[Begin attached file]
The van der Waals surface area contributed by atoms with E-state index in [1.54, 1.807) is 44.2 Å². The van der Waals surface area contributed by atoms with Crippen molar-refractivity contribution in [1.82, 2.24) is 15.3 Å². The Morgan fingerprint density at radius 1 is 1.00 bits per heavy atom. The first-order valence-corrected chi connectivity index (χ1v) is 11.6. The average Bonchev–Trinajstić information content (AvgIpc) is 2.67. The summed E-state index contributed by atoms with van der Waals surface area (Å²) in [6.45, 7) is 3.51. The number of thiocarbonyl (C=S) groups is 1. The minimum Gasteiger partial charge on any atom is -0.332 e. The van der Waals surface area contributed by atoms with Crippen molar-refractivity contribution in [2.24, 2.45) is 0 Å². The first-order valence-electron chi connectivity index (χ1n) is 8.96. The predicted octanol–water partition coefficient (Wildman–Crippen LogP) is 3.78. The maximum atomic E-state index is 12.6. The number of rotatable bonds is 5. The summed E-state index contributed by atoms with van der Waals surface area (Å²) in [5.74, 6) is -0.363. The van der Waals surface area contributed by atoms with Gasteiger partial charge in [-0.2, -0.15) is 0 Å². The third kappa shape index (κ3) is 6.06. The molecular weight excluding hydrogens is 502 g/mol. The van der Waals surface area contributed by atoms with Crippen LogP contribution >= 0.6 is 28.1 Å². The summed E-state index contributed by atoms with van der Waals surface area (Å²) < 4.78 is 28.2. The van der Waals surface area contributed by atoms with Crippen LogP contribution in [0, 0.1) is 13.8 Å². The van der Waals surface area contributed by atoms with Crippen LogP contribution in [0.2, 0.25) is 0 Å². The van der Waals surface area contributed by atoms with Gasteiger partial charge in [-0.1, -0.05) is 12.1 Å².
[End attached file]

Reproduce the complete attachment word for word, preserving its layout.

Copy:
The van der Waals surface area contributed by atoms with E-state index in [1.54, 1.807) is 44.2 Å². The van der Waals surface area contributed by atoms with Crippen molar-refractivity contribution in [1.82, 2.24) is 15.3 Å². The Morgan fingerprint density at radius 1 is 1.00 bits per heavy atom. The first-order valence-corrected chi connectivity index (χ1v) is 11.6. The average Bonchev–Trinajstić information content (AvgIpc) is 2.67. The summed E-state index contributed by atoms with van der Waals surface area (Å²) in [6.45, 7) is 3.51. The number of thiocarbonyl (C=S) groups is 1. The minimum Gasteiger partial charge on any atom is -0.332 e. The van der Waals surface area contributed by atoms with Crippen molar-refractivity contribution in [2.24, 2.45) is 0 Å². The first-order valence-electron chi connectivity index (χ1n) is 8.96. The predicted octanol–water partition coefficient (Wildman–Crippen LogP) is 3.78. The maximum atomic E-state index is 12.6. The number of rotatable bonds is 5. The summed E-state index contributed by atoms with van der Waals surface area (Å²) in [5.74, 6) is -0.363. The van der Waals surface area contributed by atoms with Gasteiger partial charge in [-0.2, -0.15) is 0 Å². The third kappa shape index (κ3) is 6.06. The molecular weight excluding hydrogens is 502 g/mol. The van der Waals surface area contributed by atoms with Crippen LogP contribution >= 0.6 is 28.1 Å². The summed E-state index contributed by atoms with van der Waals surface area (Å²) < 4.78 is 28.2. The van der Waals surface area contributed by atoms with Crippen LogP contribution in [0, 0.1) is 13.8 Å². The van der Waals surface area contributed by atoms with Crippen LogP contribution in [0.2, 0.25) is 0 Å². The van der Waals surface area contributed by atoms with Gasteiger partial charge in [-0.1, -0.05) is 12.1 Å².